But also China depends on markets in the world. And so, if we go into a cold war, like stasis with them on the wrong side, they’ll be in a disastrous position. So, my sense is China is apt to be doing some recalculation here. They may have done a very near-term thing supporting them in the UN, but I don’t think that that’s durable.
And so, my sense is several things happen. The China-Russia link doesn’t stay as strong as it appears this morning. Western Europe is likely to unite more than we have seen in a very long time. Now, how long that will last is always problematic. But at least as long as they feel that Russia and Putin himself are real potential threat, they are likely to unite and they can look at a map. They can see Poland, Lithuania, Latvia, Estonia are so incredibly vulnerable and I’m sure Finland and Sweden feel pretty vulnerable being outside of NATO right now.
So, my sense is we get this ramping up of NATO and greater European Alliance and stability. I think that’s all good. That really puts Russia in a pretty difficult position. So, in the near-term, they may make some real progress in Ukraine, but I think they have a worse position on the chessboard, six months from now than they did two days ago. I think that’s going to be a big factor.
You in your book and in the masterclass you did with us you talked about how 80% of all your preparedness for all kinds of crisis is the same, regardless of what it is. This kind of crisis can come at a business in a lot of knock-on, unpredictable ways—through energy prices, supply chain disruption, banking disruption—all kinds of things. What do CEOs need to do about what you call “the risk control factors” and the core? Because we really don’t know what vectors this is going to come at you from in the next few months, right?
You just nailed it because if they say, “I’ve got to try to predict what Vladimir Putin is going to do and exactly how that will play out,” that’s impossible. If you try to figure out certain scenarios and prepare for that particular one, then you’re preparing for something that’s almost assuredly not [inaudible].
As you said, what are the things that affect us? First, you could have supply chain disruptions, financial disruptions, certainly a huge spike in energy prices. You might start to have a call-up. I mean, we might have to go to some kind of shooting war and the United States might have to deploy a large number of forces. Now, you’ve got reservists going.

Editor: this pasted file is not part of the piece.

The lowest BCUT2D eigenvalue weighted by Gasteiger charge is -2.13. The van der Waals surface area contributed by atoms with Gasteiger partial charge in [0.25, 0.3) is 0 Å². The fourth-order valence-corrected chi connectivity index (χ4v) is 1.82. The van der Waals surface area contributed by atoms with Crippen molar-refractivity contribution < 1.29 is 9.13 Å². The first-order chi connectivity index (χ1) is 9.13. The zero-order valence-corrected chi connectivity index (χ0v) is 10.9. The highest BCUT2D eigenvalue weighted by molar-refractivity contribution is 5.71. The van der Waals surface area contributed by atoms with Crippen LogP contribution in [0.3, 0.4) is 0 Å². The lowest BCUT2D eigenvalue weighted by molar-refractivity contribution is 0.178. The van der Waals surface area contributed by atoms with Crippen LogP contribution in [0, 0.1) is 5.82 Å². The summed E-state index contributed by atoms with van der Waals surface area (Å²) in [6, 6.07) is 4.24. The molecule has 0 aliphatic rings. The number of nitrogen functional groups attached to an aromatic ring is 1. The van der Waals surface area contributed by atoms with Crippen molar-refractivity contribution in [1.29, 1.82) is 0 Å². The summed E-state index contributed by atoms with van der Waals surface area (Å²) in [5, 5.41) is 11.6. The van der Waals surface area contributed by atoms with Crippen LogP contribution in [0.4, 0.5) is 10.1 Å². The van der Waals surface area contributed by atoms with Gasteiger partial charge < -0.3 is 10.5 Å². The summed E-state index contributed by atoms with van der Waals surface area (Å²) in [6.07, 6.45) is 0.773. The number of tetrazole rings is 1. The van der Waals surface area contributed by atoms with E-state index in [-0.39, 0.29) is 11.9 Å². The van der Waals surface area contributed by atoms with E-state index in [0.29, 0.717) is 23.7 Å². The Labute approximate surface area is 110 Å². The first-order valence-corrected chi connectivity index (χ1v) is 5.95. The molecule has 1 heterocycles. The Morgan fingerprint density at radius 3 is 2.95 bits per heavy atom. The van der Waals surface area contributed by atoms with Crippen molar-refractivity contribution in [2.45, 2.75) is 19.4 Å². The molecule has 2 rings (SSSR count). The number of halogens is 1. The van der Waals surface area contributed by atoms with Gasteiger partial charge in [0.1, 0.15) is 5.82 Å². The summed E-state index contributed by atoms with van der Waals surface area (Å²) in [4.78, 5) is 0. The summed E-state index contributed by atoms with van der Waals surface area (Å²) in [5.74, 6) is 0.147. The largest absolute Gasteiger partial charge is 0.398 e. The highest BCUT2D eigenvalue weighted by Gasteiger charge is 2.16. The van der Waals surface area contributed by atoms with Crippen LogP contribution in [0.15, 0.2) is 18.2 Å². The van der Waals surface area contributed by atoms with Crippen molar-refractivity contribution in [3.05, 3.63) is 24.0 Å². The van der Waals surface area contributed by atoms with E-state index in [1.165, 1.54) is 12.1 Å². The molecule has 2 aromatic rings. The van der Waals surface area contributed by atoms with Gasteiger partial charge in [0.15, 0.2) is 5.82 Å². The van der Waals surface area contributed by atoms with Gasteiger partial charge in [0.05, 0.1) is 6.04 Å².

You’ve got all of the things that, that kind of a muscle movement by the nation would impact on a business. There are probably a thousand that you and I can’t think of, but I guess the first and foremost I’d say, if they can get their business in a boxer stance so that they are not cash poor, they are not in an ability where they’ve got this just in time supply chain that one hiccup, and their production stops.
Any of the things that they are dependent upon, that they don’t control, they better be looking at and say, “What resilience can I create into that?” And sometimes, it’s not as directly efficient in the long term, it doesn’t tighten everything down so you’re getting the maximum amount of profit, but it’s far more survivable when you get an upset.
Even if this Ukrainian event doesn’t turn out to be the big one, we’ve got all these other factors that are happening right now. There’s the likelihood they will shut down Nord Stream 2, that pipeline. So, energy prices are likely to be affected anyway. There’s of course all the pressures of inflation. So, even if Putin were to go home with these forces tomorrow, there’s enough out there that argues that for the next few years business ought to be really setting themselves up to be flexible.
A lot of people talking about the parallels of history, the Sudetenland and Hitler in 1938, about the way that inertia took us into World War I. Are these the right parallels? You’re a student of military history, like few other people I know. Talk a little bit about the pros and the cons, the pitfalls and the parallels of thinking about this in terms of these historical precedents that we have of out there.
It’s a very important way to think about it. Here’s how I approach it. I like to study history. And when you see things, you try to find a match. You say, “This is the Sudetenland. This is just like this.” The reality is I think that’s dangerous, because you’re looking for things to fit too closely. And if it doesn’t fit too closely, you’ve prepared for the wrong thing. Because Putin is not Hitler. On the other hand, Putin’s not a good guy, neither was Adolf Hitler, and there were a bunch of not-good people that arise.
So what I would tell people is understand that the idea, the reality that we have lived for the last 30 or 40 years where almost no national borders have changed. You know, you think about it. The post-World War II map looks an awful lot like now, and yet that traditionally borders change a lot.
So, the reality is borders do change. Autocrats do rise. People do start major wars. There are major upsets that happen in society. And those are the things that we ought to be understanding are absolutely possible. And when they happen, they start to get a momentum of their own.
The thing about something like Ukraine is you start small and then it’s like a fire. It’s got a certain geopolitical logic to it when it starts, but a year into it, it’s got a visceral, emotional side that is burning far hotter than the geopolitical logic of it. That is still our society. So, that’s what I would tell people. Just because something doesn’t make sense doesn’t mean it doesn’t happen. Prepare that way.